Jazz connoisseurs who lean toward big bands that swing as earnestly and often as the renowned architects of the epic big-band era should find plenty to cheer about on Kinetic, the debut recording by New York-based pianist, composer and arranger Steven Feifke's audacious and fiery ensemble. This is a band that fires on all cylindersbut it couldn't even leave the garage unless Feifke supplied the fuel. With one exception (noted below), Feifke's intense and high-powered charts neatly pave the way, giving the band a well-drawn road map on which to shape its dynamic course.
Feifke wastes no time before expressing his assertive point of view, opening with "Kinetic," a full-throttle flag-waver wherein he solos forcefully with trumpeter Gabriel King Medd and drummer Ulysses Owens, Jr.. "Unveiling of a Mirror," which follows, is another buoyant swinger with solos to match by trumpeter Benny Benack III, tenor saxophonist Sam Dillon and drummer Joe Peri. Lucas Pino's warm tenor sax is showcased on "The Sphinx," which lessens the tempo and energy level only slightly, before vocalist Veronica Swift makes the first of her two appearances, on the Sammy Cahn & Saul Chaplin standard "Until the Real Thing Comes Along."
"Word Travels Fast," which uses flutes to impart its charming melody, swings tastefully in its own way, as do the solos by Feifke, Medd, Pino and drummer Jimmy Macbride. "Wollongong," a fast-moving charmer whose name sounds Australian, introduces alto saxophonist Andrew Gould and precedes Horace Silver's venerable jazz standard, "Nica's Dream," wherein Feifke and Benack are front and center in a sunlit version that swings with gusto. It is here, alas, that Feifke commits his only unforced error, presenting Swift in a tedious arrangement of Lerner and Loewe's "On the Street Where You Live" from My Fair Lady, one that may be well-intentioned but is misread in every way. Once past that, Feifke recovers his balance quickly with the beguiling "Midnight Beat," the last of the album's flat-out swingers, whose first-rate solos are delivered by bassist Dan Chmielinski and alto saxophonist Alexa Tarantino. Feifke closes on a relatively temperate plane with the elegant, chorale-like "Closure," spotlighting Dillon's sensuous tenor sax.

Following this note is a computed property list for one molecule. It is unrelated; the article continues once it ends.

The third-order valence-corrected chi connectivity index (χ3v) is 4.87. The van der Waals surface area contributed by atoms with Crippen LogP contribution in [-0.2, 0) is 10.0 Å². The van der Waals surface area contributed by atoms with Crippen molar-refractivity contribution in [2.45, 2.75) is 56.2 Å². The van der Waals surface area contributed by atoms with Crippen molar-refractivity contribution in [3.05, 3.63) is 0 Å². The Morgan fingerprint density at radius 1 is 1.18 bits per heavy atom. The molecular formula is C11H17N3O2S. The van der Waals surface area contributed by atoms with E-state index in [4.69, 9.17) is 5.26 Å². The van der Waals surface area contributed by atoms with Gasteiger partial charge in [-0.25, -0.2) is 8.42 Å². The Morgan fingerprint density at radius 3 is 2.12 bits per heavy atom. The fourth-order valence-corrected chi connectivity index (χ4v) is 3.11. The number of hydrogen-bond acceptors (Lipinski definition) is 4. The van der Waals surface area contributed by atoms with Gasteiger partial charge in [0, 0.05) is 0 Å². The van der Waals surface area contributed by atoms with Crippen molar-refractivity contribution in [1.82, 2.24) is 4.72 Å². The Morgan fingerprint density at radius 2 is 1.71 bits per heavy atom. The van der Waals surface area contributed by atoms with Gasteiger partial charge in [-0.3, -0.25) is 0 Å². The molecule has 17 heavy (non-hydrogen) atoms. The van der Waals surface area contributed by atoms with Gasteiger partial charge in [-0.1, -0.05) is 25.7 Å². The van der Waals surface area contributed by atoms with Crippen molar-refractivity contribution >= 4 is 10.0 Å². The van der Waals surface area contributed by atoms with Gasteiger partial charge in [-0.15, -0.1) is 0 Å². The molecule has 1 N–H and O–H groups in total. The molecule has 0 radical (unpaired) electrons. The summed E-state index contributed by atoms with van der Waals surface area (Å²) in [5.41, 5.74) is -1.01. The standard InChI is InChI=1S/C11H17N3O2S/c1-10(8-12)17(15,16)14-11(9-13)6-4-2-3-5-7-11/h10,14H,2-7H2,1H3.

As noted, for those who appreciate contemporary big bands whose guiding purpose is swing, Kinetic should furnish ample excitement and pleasure. If Herman, Basie and Buddy Rich were still around, it is reasonable to surmise that this is the path they would have followed.
Kinetic; Unveiling of a Mirror; The Sphinx; Until the Real Thing Comes Along; Word Travels Fast; Wollongong;
Nica's Dream; On the Street Where You Live; Midnight Beat; Closure.
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